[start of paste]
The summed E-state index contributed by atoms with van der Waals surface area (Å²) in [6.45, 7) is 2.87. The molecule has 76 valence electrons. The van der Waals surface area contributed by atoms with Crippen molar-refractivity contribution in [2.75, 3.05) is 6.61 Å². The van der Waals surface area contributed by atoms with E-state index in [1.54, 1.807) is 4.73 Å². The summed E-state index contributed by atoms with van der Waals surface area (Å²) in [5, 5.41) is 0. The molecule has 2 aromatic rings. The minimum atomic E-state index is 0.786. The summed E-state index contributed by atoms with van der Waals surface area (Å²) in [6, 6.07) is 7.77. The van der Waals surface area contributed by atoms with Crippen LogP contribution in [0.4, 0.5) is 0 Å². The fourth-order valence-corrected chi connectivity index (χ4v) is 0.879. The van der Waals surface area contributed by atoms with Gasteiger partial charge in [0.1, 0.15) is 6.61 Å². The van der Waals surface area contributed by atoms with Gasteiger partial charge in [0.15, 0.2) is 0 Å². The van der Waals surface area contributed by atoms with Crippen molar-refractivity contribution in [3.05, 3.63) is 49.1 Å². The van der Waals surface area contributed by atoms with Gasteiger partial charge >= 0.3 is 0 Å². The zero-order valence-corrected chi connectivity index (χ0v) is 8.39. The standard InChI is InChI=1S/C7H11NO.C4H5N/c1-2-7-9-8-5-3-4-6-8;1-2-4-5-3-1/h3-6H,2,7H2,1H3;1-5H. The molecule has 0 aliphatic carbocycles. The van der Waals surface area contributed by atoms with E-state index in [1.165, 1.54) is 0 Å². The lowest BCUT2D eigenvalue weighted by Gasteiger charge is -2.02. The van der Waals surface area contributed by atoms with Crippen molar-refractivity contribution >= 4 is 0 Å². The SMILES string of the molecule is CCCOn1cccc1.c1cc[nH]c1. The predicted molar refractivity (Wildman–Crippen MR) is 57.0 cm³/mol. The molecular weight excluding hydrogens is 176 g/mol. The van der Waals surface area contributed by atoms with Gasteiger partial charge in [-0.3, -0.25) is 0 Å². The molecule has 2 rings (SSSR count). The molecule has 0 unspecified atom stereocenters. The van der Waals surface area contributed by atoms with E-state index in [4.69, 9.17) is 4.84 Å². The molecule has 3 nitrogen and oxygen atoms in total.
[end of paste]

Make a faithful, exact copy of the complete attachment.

The summed E-state index contributed by atoms with van der Waals surface area (Å²) in [6.45, 7) is 2.87. The molecule has 76 valence electrons. The van der Waals surface area contributed by atoms with Crippen molar-refractivity contribution in [2.75, 3.05) is 6.61 Å². The van der Waals surface area contributed by atoms with E-state index in [1.54, 1.807) is 4.73 Å². The summed E-state index contributed by atoms with van der Waals surface area (Å²) in [5, 5.41) is 0. The molecule has 2 aromatic rings. The minimum atomic E-state index is 0.786. The summed E-state index contributed by atoms with van der Waals surface area (Å²) in [6, 6.07) is 7.77. The van der Waals surface area contributed by atoms with Crippen LogP contribution in [0.4, 0.5) is 0 Å². The fourth-order valence-corrected chi connectivity index (χ4v) is 0.879. The van der Waals surface area contributed by atoms with Gasteiger partial charge in [0.1, 0.15) is 6.61 Å². The van der Waals surface area contributed by atoms with Gasteiger partial charge in [0.15, 0.2) is 0 Å². The van der Waals surface area contributed by atoms with Crippen molar-refractivity contribution in [3.05, 3.63) is 49.1 Å². The van der Waals surface area contributed by atoms with Gasteiger partial charge >= 0.3 is 0 Å². The zero-order valence-corrected chi connectivity index (χ0v) is 8.39. The standard InChI is InChI=1S/C7H11NO.C4H5N/c1-2-7-9-8-5-3-4-6-8;1-2-4-5-3-1/h3-6H,2,7H2,1H3;1-5H. The molecule has 0 aliphatic carbocycles. The van der Waals surface area contributed by atoms with E-state index in [1.165, 1.54) is 0 Å². The lowest BCUT2D eigenvalue weighted by Gasteiger charge is -2.02. The van der Waals surface area contributed by atoms with Crippen molar-refractivity contribution >= 4 is 0 Å². The SMILES string of the molecule is CCCOn1cccc1.c1cc[nH]c1. The predicted molar refractivity (Wildman–Crippen MR) is 57.0 cm³/mol. The molecular weight excluding hydrogens is 176 g/mol. The van der Waals surface area contributed by atoms with Gasteiger partial charge in [-0.3, -0.25) is 0 Å². The molecule has 2 rings (SSSR count). The molecule has 0 unspecified atom stereocenters. The van der Waals surface area contributed by atoms with E-state index in [4.69, 9.17) is 4.84 Å². The molecule has 3 nitrogen and oxygen atoms in total.